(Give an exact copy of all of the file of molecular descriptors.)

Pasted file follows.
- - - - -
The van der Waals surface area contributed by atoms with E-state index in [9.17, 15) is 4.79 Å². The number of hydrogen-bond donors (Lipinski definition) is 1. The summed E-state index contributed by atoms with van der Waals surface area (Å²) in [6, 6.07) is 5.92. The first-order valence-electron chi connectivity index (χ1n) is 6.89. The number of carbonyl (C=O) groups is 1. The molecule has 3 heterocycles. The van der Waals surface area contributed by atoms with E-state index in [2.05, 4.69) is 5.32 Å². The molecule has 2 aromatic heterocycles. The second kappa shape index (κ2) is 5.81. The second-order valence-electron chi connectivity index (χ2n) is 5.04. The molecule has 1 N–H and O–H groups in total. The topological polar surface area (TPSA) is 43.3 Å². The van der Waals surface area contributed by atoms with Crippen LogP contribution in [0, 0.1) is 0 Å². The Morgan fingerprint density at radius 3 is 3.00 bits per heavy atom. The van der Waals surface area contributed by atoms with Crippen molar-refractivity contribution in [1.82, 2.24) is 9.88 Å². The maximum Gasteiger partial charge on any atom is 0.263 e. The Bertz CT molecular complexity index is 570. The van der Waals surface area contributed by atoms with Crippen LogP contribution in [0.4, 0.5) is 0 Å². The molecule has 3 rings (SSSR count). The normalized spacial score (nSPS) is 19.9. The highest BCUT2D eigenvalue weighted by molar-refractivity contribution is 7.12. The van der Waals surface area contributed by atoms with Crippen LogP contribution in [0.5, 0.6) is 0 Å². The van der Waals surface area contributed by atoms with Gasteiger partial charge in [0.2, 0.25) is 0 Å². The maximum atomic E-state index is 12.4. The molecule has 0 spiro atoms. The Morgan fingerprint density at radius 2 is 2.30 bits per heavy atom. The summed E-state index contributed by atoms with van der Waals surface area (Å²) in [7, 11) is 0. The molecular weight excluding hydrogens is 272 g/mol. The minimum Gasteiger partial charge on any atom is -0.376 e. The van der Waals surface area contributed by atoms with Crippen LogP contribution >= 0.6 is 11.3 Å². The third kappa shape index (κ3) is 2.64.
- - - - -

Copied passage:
The van der Waals surface area contributed by atoms with E-state index in [9.17, 15) is 4.79 Å². The number of hydrogen-bond donors (Lipinski definition) is 1. The summed E-state index contributed by atoms with van der Waals surface area (Å²) in [6, 6.07) is 5.92. The first-order valence-electron chi connectivity index (χ1n) is 6.89. The number of carbonyl (C=O) groups is 1. The molecule has 3 heterocycles. The van der Waals surface area contributed by atoms with E-state index in [2.05, 4.69) is 5.32 Å². The molecule has 2 aromatic heterocycles. The second kappa shape index (κ2) is 5.81. The second-order valence-electron chi connectivity index (χ2n) is 5.04. The molecule has 1 N–H and O–H groups in total. The topological polar surface area (TPSA) is 43.3 Å². The van der Waals surface area contributed by atoms with Crippen LogP contribution in [0, 0.1) is 0 Å². The Morgan fingerprint density at radius 3 is 3.00 bits per heavy atom. The van der Waals surface area contributed by atoms with Crippen molar-refractivity contribution in [1.82, 2.24) is 9.88 Å². The maximum Gasteiger partial charge on any atom is 0.263 e. The Bertz CT molecular complexity index is 570. The van der Waals surface area contributed by atoms with Crippen LogP contribution in [0.4, 0.5) is 0 Å². The molecule has 3 rings (SSSR count). The normalized spacial score (nSPS) is 19.9. The highest BCUT2D eigenvalue weighted by molar-refractivity contribution is 7.12. The van der Waals surface area contributed by atoms with Crippen LogP contribution in [0.5, 0.6) is 0 Å². The van der Waals surface area contributed by atoms with Gasteiger partial charge in [0.2, 0.25) is 0 Å². The maximum atomic E-state index is 12.4. The molecule has 0 spiro atoms. The Morgan fingerprint density at radius 2 is 2.30 bits per heavy atom. The summed E-state index contributed by atoms with van der Waals surface area (Å²) in [7, 11) is 0. The molecular weight excluding hydrogens is 272 g/mol. The minimum Gasteiger partial charge on any atom is -0.376 e. The van der Waals surface area contributed by atoms with Crippen LogP contribution >= 0.6 is 11.3 Å². The third kappa shape index (κ3) is 2.64.